Mathew Pokoik and Aynsley Vandenbroucke

Left: View of a crowd at Mount Tremper Arts. Right: Foofwa D’Imobilite, Pina Jackson in Mercemoriam, 2010. Performance View. Mount Tremper Arts, New York, 2010.

Founded by photographer Mathew Pokoik and choreographer Aynsley Vandenbroucke, Mount Tremper Arts is a cultural center in New York’s Catskill region that hosts performances, exhibitions, residencies, and hybrid food and art events. The 2011 summer festival runs until August 21.

WE OFTEN SAY that Mount Tremper Arts is an antidote to the global art industry. It’s like summer camp for artists: from the intimate size of the space to the seven-week length of the festival, as well as the communal meals, the relaxed pace, the beautiful environment. We wanted to build a place where artists, like us, could make rigorous work in an intensive yet informal setting; where relationships and dialogue would have time to develop over dinners and around the campfire, and artists could create new risk-taking work and share it with an engaged community.

When we found this property in 2003, it was a run-down fixer-upper. The farmhouse had been abandoned and had graffiti scrawled inside. The place slowly developed over a couple of years as we began hosting annual performance and exhibition parties.

Then in 2008 we made the jump to a seven-week summer festival, becoming a nonprofit, and hosting year-round artist residencies. We began with what we knew best, dance and photography. Yet our intention from the beginning was to build a multidisciplinary space that could bring together a diversity of elements and artists: the environment of the Catskills, the vegetable gardens and meals, in addition to ideas of fiscal sustainability and its relationship to local economies.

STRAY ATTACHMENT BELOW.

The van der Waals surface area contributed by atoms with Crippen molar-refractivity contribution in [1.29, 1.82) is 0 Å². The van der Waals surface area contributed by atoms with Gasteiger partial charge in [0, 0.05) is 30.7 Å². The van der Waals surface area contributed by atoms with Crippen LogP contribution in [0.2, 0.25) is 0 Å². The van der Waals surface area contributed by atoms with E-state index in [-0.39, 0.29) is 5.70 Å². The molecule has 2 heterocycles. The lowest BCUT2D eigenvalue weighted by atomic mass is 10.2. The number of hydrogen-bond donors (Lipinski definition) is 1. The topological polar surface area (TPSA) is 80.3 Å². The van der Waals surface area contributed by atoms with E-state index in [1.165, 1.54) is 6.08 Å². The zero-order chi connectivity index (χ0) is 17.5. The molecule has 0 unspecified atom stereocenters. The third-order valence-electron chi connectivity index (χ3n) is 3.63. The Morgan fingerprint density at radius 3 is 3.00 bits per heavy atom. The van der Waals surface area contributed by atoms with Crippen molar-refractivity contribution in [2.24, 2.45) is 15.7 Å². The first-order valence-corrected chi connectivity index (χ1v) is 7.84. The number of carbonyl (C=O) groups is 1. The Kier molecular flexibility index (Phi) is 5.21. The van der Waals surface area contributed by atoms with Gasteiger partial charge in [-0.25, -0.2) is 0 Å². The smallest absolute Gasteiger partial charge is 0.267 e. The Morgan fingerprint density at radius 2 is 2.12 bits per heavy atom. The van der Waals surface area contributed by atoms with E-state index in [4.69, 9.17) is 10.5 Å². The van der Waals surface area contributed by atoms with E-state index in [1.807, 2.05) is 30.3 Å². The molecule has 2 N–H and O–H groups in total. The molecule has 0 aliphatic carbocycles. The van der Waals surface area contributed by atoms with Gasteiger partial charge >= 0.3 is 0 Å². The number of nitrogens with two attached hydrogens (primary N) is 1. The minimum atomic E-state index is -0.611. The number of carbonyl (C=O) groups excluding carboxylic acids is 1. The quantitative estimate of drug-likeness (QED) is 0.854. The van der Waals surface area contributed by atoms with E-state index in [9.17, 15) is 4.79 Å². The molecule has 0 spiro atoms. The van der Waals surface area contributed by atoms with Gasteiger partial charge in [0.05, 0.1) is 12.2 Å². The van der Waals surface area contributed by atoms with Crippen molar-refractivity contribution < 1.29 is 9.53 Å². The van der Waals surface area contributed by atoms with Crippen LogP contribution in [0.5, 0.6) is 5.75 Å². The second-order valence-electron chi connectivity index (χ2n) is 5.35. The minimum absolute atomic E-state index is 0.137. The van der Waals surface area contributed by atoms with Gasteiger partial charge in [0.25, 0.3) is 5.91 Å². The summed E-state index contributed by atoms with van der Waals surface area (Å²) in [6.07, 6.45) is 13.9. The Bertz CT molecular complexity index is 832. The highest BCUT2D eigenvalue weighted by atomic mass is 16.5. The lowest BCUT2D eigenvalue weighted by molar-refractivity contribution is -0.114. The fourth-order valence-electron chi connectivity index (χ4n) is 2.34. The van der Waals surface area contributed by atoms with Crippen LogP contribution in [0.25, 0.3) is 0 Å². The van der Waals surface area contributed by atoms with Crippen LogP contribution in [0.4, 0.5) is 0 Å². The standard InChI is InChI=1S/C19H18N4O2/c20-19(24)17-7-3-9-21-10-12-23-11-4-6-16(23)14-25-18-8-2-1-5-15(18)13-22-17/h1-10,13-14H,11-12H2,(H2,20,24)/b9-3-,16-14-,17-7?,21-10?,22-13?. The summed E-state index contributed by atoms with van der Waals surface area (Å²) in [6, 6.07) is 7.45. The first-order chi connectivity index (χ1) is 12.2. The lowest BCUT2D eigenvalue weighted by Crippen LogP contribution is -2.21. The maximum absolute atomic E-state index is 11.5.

We sought to create a total environment where intellectual curiosity is fostered. We like to say that we curate the festival based on people we would like to have dinner with. Our first season was composed of friends and artists we knew personally, many we had gone to school with. It included a performance by Jonah Bokaer with the poet Anne Carson, jill sigman/thinkdance, Hilary Easton, Liz Sargent, and a photography show with Stephen Shore and Bard colleagues of Mathew’s such as Tim Davis, Lisa Kereszi, Matthew Porter, and Matthew Spiegelman.

As the festival developed, we realized we were widely interested in diverse types of work and processes, so very naturally we started branching out. This year is actually our most multidisciplinary summer, with, among others, new music programming by the International Contemporary Ensemble (ICE), the fabulous Young Jean Lee in theater, Tere O’Connor Dance, and a week in partnership with the Brooklyn Rail. That weekend features a resident group of poets who are also art critics, an evening of language as performance, and a night of “Pork and Poetry!”—one of our signature food-art events.

Our core mission is to support artists. We don’t typically ask our residents to perform a specific work; we curate artists, not works of art. When we approach someone we always ask what would be the best work to present for their process at that time, whether that is a work they made a year ago or whether it means coming here and creating a new piece to debut in progress. It is really an open platform.